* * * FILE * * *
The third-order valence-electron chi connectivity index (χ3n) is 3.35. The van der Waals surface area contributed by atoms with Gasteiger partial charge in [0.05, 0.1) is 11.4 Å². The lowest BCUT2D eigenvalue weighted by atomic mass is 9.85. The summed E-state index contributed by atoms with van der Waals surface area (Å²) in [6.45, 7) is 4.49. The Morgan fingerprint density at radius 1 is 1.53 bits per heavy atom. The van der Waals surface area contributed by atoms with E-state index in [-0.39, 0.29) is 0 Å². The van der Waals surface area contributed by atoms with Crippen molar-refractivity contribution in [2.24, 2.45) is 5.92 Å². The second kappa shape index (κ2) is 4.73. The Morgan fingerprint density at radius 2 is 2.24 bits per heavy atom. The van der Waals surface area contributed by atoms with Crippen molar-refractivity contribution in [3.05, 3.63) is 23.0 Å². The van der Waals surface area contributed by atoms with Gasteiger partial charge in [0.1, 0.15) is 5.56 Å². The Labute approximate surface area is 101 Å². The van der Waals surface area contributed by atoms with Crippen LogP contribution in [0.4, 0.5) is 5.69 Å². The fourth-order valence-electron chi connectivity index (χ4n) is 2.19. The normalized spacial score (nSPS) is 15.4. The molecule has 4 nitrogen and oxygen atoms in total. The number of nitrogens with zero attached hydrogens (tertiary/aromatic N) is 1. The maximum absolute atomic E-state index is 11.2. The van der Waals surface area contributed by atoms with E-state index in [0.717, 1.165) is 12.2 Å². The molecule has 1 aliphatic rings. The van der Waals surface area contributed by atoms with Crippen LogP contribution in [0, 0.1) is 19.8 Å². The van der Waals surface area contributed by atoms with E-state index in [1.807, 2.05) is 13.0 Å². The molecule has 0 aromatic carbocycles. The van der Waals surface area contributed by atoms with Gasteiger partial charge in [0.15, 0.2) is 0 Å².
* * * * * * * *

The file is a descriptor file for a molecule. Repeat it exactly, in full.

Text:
The third-order valence-electron chi connectivity index (χ3n) is 3.35. The van der Waals surface area contributed by atoms with Gasteiger partial charge in [0.05, 0.1) is 11.4 Å². The lowest BCUT2D eigenvalue weighted by atomic mass is 9.85. The summed E-state index contributed by atoms with van der Waals surface area (Å²) in [6.45, 7) is 4.49. The Morgan fingerprint density at radius 1 is 1.53 bits per heavy atom. The van der Waals surface area contributed by atoms with E-state index in [-0.39, 0.29) is 0 Å². The van der Waals surface area contributed by atoms with Crippen molar-refractivity contribution in [2.24, 2.45) is 5.92 Å². The second kappa shape index (κ2) is 4.73. The Morgan fingerprint density at radius 2 is 2.24 bits per heavy atom. The van der Waals surface area contributed by atoms with Crippen molar-refractivity contribution in [3.05, 3.63) is 23.0 Å². The van der Waals surface area contributed by atoms with Gasteiger partial charge in [0.1, 0.15) is 5.56 Å². The Labute approximate surface area is 101 Å². The van der Waals surface area contributed by atoms with Crippen LogP contribution in [0.4, 0.5) is 5.69 Å². The fourth-order valence-electron chi connectivity index (χ4n) is 2.19. The normalized spacial score (nSPS) is 15.4. The molecule has 4 nitrogen and oxygen atoms in total. The number of nitrogens with zero attached hydrogens (tertiary/aromatic N) is 1. The maximum absolute atomic E-state index is 11.2. The van der Waals surface area contributed by atoms with E-state index in [0.717, 1.165) is 12.2 Å². The molecule has 1 aliphatic rings. The van der Waals surface area contributed by atoms with Crippen LogP contribution in [0, 0.1) is 19.8 Å². The van der Waals surface area contributed by atoms with E-state index in [1.807, 2.05) is 13.0 Å². The molecule has 0 aromatic carbocycles. The van der Waals surface area contributed by atoms with Gasteiger partial charge in [0.15, 0.2) is 0 Å².